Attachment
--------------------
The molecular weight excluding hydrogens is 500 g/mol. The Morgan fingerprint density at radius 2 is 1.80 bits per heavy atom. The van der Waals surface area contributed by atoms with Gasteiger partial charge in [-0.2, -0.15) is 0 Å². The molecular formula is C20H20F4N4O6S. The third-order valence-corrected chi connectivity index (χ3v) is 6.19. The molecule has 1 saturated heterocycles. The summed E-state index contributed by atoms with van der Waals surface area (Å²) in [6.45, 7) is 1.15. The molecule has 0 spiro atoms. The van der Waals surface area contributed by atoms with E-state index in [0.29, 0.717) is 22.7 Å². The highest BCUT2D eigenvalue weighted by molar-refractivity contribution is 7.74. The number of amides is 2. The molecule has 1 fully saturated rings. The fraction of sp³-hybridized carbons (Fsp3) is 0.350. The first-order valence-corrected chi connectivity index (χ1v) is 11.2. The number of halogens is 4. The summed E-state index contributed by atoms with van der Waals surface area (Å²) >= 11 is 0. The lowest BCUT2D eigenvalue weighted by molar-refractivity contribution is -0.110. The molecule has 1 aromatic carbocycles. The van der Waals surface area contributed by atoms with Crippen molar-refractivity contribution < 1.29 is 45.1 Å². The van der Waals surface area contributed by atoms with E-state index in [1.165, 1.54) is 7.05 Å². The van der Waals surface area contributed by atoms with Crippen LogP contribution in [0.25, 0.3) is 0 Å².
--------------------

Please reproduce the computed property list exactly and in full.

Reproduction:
The molecular weight excluding hydrogens is 500 g/mol. The Morgan fingerprint density at radius 2 is 1.80 bits per heavy atom. The van der Waals surface area contributed by atoms with Gasteiger partial charge in [-0.2, -0.15) is 0 Å². The molecular formula is C20H20F4N4O6S. The third-order valence-corrected chi connectivity index (χ3v) is 6.19. The molecule has 1 saturated heterocycles. The summed E-state index contributed by atoms with van der Waals surface area (Å²) in [6.45, 7) is 1.15. The molecule has 0 spiro atoms. The van der Waals surface area contributed by atoms with E-state index in [0.29, 0.717) is 22.7 Å². The highest BCUT2D eigenvalue weighted by molar-refractivity contribution is 7.74. The number of amides is 2. The molecule has 1 fully saturated rings. The fraction of sp³-hybridized carbons (Fsp3) is 0.350. The first-order valence-corrected chi connectivity index (χ1v) is 11.2. The number of halogens is 4. The summed E-state index contributed by atoms with van der Waals surface area (Å²) >= 11 is 0. The lowest BCUT2D eigenvalue weighted by molar-refractivity contribution is -0.110. The molecule has 1 aromatic carbocycles. The van der Waals surface area contributed by atoms with Crippen molar-refractivity contribution < 1.29 is 45.1 Å². The van der Waals surface area contributed by atoms with E-state index in [1.165, 1.54) is 7.05 Å². The van der Waals surface area contributed by atoms with Crippen LogP contribution in [0.25, 0.3) is 0 Å².